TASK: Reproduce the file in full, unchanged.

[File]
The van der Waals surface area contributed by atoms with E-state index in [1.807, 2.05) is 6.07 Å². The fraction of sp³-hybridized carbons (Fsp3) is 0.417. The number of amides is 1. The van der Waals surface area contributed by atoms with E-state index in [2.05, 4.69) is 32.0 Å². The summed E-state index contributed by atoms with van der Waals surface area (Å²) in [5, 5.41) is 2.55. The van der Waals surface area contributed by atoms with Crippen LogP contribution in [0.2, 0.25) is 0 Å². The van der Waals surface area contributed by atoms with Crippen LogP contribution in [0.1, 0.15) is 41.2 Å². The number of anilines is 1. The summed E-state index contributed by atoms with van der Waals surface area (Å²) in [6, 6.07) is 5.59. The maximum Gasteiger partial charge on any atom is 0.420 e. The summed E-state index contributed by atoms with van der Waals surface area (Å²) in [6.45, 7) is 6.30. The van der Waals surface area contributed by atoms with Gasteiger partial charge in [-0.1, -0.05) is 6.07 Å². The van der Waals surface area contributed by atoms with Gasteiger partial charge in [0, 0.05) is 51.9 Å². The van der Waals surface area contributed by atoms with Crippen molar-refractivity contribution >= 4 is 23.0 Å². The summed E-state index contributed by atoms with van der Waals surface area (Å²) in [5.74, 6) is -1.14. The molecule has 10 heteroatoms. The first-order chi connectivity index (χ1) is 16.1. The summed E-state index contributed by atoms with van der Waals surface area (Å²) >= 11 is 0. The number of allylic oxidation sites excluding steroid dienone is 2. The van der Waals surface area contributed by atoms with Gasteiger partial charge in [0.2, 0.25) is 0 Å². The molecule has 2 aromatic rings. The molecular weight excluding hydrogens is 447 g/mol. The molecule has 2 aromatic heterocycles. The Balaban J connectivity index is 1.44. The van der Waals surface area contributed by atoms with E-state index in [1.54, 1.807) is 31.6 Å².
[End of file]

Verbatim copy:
The van der Waals surface area contributed by atoms with E-state index in [1.807, 2.05) is 6.07 Å². The fraction of sp³-hybridized carbons (Fsp3) is 0.417. The number of amides is 1. The van der Waals surface area contributed by atoms with E-state index in [2.05, 4.69) is 32.0 Å². The summed E-state index contributed by atoms with van der Waals surface area (Å²) in [5, 5.41) is 2.55. The van der Waals surface area contributed by atoms with Crippen LogP contribution in [0.2, 0.25) is 0 Å². The van der Waals surface area contributed by atoms with Crippen LogP contribution in [0.1, 0.15) is 41.2 Å². The number of anilines is 1. The summed E-state index contributed by atoms with van der Waals surface area (Å²) in [6, 6.07) is 5.59. The maximum Gasteiger partial charge on any atom is 0.420 e. The summed E-state index contributed by atoms with van der Waals surface area (Å²) in [6.45, 7) is 6.30. The van der Waals surface area contributed by atoms with Gasteiger partial charge in [-0.1, -0.05) is 6.07 Å². The van der Waals surface area contributed by atoms with Gasteiger partial charge in [0, 0.05) is 51.9 Å². The van der Waals surface area contributed by atoms with Crippen molar-refractivity contribution >= 4 is 23.0 Å². The summed E-state index contributed by atoms with van der Waals surface area (Å²) in [5.74, 6) is -1.14. The molecule has 10 heteroatoms. The first-order chi connectivity index (χ1) is 16.1. The summed E-state index contributed by atoms with van der Waals surface area (Å²) >= 11 is 0. The number of allylic oxidation sites excluding steroid dienone is 2. The van der Waals surface area contributed by atoms with Gasteiger partial charge in [0.2, 0.25) is 0 Å². The molecule has 2 aromatic rings. The molecular weight excluding hydrogens is 447 g/mol. The molecule has 2 aromatic heterocycles. The Balaban J connectivity index is 1.44. The van der Waals surface area contributed by atoms with E-state index in [1.54, 1.807) is 31.6 Å².